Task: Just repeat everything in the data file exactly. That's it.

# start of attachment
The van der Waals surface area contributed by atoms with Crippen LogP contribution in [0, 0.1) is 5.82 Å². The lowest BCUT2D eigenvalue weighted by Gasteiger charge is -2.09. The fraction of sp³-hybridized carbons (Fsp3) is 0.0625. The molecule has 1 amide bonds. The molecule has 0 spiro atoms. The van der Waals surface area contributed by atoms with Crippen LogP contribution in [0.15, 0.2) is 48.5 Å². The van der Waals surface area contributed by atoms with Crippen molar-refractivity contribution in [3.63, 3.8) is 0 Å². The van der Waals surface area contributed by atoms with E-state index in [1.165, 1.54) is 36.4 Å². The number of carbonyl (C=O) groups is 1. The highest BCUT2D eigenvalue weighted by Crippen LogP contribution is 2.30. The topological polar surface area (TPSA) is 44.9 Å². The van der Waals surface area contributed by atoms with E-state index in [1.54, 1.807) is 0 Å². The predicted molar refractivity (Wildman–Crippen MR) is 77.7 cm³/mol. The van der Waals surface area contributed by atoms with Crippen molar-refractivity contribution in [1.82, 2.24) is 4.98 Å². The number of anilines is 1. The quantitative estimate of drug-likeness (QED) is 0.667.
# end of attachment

The van der Waals surface area contributed by atoms with Crippen LogP contribution in [0, 0.1) is 5.82 Å². The lowest BCUT2D eigenvalue weighted by Gasteiger charge is -2.09. The fraction of sp³-hybridized carbons (Fsp3) is 0.0625. The molecule has 1 amide bonds. The molecule has 0 spiro atoms. The van der Waals surface area contributed by atoms with Crippen LogP contribution in [0.15, 0.2) is 48.5 Å². The van der Waals surface area contributed by atoms with Crippen molar-refractivity contribution in [3.63, 3.8) is 0 Å². The van der Waals surface area contributed by atoms with E-state index in [1.165, 1.54) is 36.4 Å². The number of carbonyl (C=O) groups is 1. The highest BCUT2D eigenvalue weighted by Crippen LogP contribution is 2.30. The topological polar surface area (TPSA) is 44.9 Å². The van der Waals surface area contributed by atoms with E-state index in [1.54, 1.807) is 0 Å². The predicted molar refractivity (Wildman–Crippen MR) is 77.7 cm³/mol. The van der Waals surface area contributed by atoms with Crippen molar-refractivity contribution in [1.82, 2.24) is 4.98 Å². The number of anilines is 1. The quantitative estimate of drug-likeness (QED) is 0.667.